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Brentwood and Ongar (UK Parliament constituency)

HistoryEdit

The seat was created for the February 1974 general election, primarily from part of the abolished constituency of Billericay.

It was held by Eric Pickles between the General Election in 1992 and 2017 when he stood down. The Liberal Democrats amassed their largest share of the vote in 1992 (including results for their two predecessor parties). At the 2010 election their candidate was second-placed with 13.6% of the vote, ahead of the Labour Party's candidate.

In the 2001 election, Pickles was opposed by Martin Bell, who had represented the Tatton constituency in the last Parliament as an independent and had pledged not to seek re-election there. Bell failed to gain Brentwood and Ongar from the Conservatives, but cut the Conservative majority to just 6.5%, the lowest in the seat's history.

Boundaries and boundary changesEdit

1974–1983: The Urban District of Brentwood, and in the Rural District of Epping and Ongar the civil parishes of Abbess Beauchamp and Berners Roding, Blackmore, Bobbingworth, Doddinghurst, Fyfield, High Laver, High Ongar, Kelvedon Hatch, Lambourne, Little Laver, Moreton, Navestock, Ongar, Stanford Rivers, Stapleford Abbotts, Stapleford Tawney, Stondon Massey, Theydon Mount, and Willingale.[3]

The Urban District of Brentwood was previously part of the abolished County Constituency of Billericay, and the parishes of the Rural District of Epping and Ongar (which had previously constituted the Rural District of Ongar) had been part of the abolished County Constituency of Chigwell.

1983–2010: The District of Brentwood, and the District of Epping Forest wards of Chipping Ongar, Greensted and Marden Ash, High Ongar, Lambourne, Moreton and Matching, Passingford, Roothing Country, and Shelley.[4][5]

Two parishes, formerly part of the Rural District of Chelmsford and included in the District of Brentwood under the Local Government Act 1972 transferred from the County Constituency of Chelmsford. Other marginal changes.

2010–present: The Borough of Brentwood, and the District of Epping Forest wards of Chipping Ongar, Greensted and Marden Ash, High Ongar, Willingale and The Rodings, Lambourne, Moreton and Fyfield, North Weald Bassett, Passingford, and Shelley.[6]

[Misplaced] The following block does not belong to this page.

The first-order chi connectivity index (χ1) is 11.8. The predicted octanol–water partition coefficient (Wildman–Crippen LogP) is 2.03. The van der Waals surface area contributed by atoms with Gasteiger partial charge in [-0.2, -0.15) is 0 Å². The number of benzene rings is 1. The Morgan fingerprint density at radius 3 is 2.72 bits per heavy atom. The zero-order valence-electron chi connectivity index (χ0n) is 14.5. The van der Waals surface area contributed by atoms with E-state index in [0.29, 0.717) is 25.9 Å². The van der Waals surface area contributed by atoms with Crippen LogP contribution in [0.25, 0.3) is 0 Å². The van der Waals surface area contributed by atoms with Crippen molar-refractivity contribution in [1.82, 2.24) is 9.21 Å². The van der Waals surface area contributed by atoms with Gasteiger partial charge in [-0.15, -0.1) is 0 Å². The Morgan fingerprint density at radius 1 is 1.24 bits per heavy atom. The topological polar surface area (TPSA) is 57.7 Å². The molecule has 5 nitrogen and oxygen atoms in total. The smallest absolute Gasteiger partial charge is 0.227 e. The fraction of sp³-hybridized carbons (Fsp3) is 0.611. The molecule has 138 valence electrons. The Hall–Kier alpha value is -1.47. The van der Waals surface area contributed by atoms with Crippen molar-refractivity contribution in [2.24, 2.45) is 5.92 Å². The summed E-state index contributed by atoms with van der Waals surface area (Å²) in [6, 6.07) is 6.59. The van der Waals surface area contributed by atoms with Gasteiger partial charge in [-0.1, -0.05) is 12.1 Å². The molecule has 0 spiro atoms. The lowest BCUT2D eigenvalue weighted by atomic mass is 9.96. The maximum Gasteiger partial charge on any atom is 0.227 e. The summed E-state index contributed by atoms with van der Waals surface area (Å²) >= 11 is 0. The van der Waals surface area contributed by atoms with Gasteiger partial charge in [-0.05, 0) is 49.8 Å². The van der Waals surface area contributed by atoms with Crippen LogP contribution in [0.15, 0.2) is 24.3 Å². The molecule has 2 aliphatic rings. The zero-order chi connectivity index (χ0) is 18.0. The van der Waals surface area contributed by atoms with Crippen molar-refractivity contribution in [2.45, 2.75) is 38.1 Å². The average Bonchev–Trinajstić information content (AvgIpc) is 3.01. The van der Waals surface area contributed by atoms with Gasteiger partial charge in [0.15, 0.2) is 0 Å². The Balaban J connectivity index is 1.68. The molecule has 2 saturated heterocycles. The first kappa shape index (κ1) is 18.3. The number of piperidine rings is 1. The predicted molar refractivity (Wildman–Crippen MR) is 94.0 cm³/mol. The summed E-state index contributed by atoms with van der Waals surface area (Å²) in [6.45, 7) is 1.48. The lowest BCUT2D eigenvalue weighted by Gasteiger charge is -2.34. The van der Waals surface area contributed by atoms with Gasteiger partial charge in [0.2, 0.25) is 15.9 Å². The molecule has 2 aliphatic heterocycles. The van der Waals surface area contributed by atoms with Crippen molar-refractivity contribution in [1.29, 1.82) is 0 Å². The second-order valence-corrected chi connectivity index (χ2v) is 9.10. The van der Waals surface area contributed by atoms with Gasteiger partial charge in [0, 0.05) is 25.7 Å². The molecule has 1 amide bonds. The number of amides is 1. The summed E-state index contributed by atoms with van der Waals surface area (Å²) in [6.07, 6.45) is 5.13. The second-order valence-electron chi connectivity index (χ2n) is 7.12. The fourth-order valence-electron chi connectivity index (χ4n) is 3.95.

North Weald Bassett ward transferred from Epping Forest.  Other marginal changes due to redistribution of local authority wards.

Changes proposed by the Boundary CommssionEdit

The Boundary Commission for England submitted their final proposals in respect of the Sixth Periodic Review of Westminster Constituencies (the 2018 review) in September 2018 which would reduce the total number of MPs from 650 to 600. Although the proposals were immediately laid before Parliament they were not brought forward by the Government for approval. Accordingly, they will not come into effect for the 2019 election due to take place on 12 December 2019, which will be contested using the constituency boundaries in place since 2010. .

The Commission has recommended that the constituency be extended westwards, gaining two rural wards in the Borough of Chelmsford, currently in the Saffron Walden constituency. North Weald Bassett would now be transferred to Harlow, along with the ward of Moreton and Fyfield.[7]

Members of ParliamentEdit

ElectionsEdit

Elections in the 2010sEdit

General election 2019: Brentwood and Ongar
Party Candidate Votes % ±
Conservative Alex Burghart[10]
Labour Oliver Durose[11]
Green Paul Jeater[12]
Liberal Democrat David Kendall[13]
General election 2017: Brentwood and Ongar[14]
Party Candidate Votes % ±
Conservative Alex Burghart 34,811 65.8   7.0
Labour Gareth Barrett 10,809 20.4   7.9
Liberal Democrat Karen Chilvers 4,426 8.4   0.5
UKIP Mick McGough 1,845 3.5   13.5
Green Paul Jeater 915 1.7   1.0
Independent Louca Kousoulou 104 0.2 N/A
Majority 24,002 45.4   3.4
Turnout 52,910 70.6   1.0
Conservative hold Swing   0.5